Cover image for Blood on the tracks
Blood on the tracks
Dylan, Bob, 1941-
Personal Author:
Publication Information:
New York : Columbia, [2003, p1974]

©2003, ℗1974
Physical Description:
1 audio disc : digital ; 4 3/4 in.
General Note:
Originally released in 1974.

SACD stereo; "This disc is designed for use in both CD-compatible and super audio CD players."

Program notes on insert in container.

Compact disc.
Tangled up in blue -- Simple twist of fate -- You're a big girl now -- Idiot wind -- You're gonna make me lonesome when you go -- Meet me in the morning -- Lily, Rosemary and the jack of hearts -- If you see her, say hello -- Shelter from the storm -- Buckets of rain.
Format :
Music CD


Call Number
Material Type
Home Location
Item Holds
ROCK .D997 BL-1 Compact Disc Central Library

On Order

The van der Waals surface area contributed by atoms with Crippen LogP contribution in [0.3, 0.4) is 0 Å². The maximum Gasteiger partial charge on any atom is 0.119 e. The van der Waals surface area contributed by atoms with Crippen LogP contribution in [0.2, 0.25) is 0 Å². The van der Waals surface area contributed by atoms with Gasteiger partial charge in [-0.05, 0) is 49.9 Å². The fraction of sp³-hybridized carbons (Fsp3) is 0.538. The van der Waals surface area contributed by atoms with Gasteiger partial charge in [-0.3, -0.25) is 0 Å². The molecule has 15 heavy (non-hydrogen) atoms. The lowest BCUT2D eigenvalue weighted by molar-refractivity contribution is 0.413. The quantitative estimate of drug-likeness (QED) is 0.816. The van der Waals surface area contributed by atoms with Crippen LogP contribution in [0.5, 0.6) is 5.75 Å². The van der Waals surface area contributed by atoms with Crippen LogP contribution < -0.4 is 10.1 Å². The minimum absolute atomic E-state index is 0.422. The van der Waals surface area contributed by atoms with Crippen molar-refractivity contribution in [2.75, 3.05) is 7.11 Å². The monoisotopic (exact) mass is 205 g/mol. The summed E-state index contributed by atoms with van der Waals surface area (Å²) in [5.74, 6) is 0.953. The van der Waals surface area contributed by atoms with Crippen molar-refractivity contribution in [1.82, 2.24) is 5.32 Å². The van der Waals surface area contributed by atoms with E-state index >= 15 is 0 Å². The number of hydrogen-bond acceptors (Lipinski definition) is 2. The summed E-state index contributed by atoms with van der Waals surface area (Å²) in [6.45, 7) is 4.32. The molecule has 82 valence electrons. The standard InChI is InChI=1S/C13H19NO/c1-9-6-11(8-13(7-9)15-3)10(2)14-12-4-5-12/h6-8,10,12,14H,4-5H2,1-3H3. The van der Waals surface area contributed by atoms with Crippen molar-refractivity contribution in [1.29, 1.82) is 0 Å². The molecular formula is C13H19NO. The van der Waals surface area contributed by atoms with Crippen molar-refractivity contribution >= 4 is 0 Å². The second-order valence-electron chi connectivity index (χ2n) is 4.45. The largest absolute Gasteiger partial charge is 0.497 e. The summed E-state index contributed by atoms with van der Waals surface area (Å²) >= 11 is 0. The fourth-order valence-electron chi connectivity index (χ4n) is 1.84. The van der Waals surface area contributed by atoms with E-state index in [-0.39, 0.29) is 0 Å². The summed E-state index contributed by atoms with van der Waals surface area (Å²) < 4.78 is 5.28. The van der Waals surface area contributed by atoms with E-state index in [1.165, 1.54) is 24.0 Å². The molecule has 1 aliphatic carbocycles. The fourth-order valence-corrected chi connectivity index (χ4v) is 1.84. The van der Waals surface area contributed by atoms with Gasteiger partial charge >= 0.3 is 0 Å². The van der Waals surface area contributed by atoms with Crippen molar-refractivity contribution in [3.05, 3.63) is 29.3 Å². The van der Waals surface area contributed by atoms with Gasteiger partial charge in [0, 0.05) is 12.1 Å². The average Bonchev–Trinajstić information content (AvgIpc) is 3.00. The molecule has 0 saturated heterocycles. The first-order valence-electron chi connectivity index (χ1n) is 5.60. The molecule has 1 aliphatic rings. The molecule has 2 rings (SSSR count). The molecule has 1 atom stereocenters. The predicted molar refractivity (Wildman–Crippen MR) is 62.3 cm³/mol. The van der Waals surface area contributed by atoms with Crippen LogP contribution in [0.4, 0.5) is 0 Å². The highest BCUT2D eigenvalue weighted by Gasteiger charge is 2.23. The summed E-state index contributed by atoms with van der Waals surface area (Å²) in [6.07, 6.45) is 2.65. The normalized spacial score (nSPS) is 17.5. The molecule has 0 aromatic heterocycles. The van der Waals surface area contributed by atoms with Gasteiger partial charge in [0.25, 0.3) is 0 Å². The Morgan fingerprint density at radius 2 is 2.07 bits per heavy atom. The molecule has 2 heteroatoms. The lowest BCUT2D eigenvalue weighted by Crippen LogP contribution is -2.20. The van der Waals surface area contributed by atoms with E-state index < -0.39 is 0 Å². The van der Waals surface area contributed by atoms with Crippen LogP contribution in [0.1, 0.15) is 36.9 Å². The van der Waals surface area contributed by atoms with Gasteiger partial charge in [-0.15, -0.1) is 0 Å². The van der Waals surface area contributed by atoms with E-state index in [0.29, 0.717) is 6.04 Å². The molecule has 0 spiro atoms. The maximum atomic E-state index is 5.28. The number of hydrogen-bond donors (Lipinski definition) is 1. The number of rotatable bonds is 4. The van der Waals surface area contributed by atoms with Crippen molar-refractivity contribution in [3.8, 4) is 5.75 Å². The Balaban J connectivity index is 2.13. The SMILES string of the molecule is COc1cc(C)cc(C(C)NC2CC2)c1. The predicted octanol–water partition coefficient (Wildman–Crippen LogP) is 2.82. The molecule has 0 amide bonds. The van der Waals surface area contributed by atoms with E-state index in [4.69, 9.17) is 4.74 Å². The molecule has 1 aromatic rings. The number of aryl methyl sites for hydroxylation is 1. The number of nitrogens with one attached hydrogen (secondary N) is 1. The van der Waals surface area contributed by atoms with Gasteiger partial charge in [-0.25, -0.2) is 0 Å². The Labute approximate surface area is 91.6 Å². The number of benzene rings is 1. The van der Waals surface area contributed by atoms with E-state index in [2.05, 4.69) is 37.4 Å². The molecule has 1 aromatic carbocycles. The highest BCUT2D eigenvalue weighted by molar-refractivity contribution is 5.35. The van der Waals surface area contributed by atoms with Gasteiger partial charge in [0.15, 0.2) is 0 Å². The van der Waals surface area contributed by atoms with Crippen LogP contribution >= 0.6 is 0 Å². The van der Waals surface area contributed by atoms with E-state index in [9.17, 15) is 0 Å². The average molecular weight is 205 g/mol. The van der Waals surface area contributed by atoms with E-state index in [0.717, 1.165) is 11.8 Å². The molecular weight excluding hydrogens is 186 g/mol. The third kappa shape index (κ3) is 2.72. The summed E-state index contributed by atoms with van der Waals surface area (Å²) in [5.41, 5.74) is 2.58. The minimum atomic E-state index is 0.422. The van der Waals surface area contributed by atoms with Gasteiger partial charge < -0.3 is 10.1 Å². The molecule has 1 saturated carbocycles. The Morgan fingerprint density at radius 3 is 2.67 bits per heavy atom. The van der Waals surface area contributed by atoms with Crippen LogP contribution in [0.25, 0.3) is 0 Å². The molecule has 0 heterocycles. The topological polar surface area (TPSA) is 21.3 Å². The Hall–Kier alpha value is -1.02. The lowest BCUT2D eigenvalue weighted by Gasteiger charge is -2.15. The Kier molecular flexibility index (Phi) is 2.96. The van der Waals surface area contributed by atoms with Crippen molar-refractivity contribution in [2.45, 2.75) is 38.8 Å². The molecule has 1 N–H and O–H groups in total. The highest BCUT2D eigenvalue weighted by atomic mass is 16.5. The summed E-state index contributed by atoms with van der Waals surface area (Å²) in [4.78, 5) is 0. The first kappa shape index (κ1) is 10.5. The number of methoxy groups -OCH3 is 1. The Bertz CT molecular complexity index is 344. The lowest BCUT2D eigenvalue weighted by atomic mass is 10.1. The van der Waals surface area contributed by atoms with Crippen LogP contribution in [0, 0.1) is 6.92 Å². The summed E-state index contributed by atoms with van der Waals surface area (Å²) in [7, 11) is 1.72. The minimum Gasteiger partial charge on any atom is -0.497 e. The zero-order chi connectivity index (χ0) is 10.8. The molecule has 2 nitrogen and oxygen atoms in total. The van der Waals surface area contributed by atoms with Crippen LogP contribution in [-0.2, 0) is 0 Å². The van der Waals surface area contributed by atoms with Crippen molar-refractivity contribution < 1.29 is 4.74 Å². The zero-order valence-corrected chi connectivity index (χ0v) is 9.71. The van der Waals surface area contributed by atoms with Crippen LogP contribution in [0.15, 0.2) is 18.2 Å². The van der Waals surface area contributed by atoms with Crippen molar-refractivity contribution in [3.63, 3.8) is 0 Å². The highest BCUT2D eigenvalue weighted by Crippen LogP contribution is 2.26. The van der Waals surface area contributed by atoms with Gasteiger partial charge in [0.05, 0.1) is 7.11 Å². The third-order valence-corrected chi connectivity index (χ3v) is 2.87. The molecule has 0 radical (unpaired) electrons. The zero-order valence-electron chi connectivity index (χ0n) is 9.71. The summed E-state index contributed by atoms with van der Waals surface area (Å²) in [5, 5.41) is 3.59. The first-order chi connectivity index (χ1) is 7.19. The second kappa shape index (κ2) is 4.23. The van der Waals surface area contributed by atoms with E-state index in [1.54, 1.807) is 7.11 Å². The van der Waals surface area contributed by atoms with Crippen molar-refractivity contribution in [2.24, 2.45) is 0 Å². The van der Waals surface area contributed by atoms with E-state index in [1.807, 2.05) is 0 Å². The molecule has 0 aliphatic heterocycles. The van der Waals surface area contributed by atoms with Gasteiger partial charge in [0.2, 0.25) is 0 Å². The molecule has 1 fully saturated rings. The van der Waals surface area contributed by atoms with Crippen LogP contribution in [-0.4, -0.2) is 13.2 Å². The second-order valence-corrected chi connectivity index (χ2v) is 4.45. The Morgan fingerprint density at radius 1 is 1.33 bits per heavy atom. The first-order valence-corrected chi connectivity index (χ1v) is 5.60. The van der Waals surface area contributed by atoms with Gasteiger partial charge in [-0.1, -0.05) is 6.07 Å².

Following on the heels of an album where he repudiated his past with his greatest backing band, Blood on the Tracks finds Bob Dylan, in a way, retreating to the past, recording a largely quiet, acoustic-based album. But this is hardly nostalgia -- this is the sound of an artist returning to his strengths, what feels most familiar, as he accepts a traumatic situation, namely the breakdown of his marriage. This is an album alternately bitter, sorrowful, regretful, and peaceful, easily the closest he ever came to wearing his emotions on his sleeve. That's not to say that it's an explicitly confessional record, since many songs are riddles or allegories, yet the warmth of the music makes it feel that way. The original version of the album was even quieter -- first takes of "Idiot Wind" and "Tangled Up in Blue," available on The Bootleg Series, Vols. 1-3, are hushed and quiet (excised verses are quoted in the liner notes, but not heard on the record) -- but Blood on the Tracks remains an intimate, revealing affair since these harsher takes let his anger surface the way his sadness does elsewhere. As such, it's an affecting, unbearably poignant record, not because it's a glimpse into his soul, but because the songs are remarkably clear-eyed and sentimental, lovely and melancholy at once. And, in a way, it's best that he was backed with studio musicians here, since the professional, understated backing lets the songs and emotion stand at the forefront. Dylan made albums more influential than this, but he never made one better. ~ Stephen Thomas Erlewine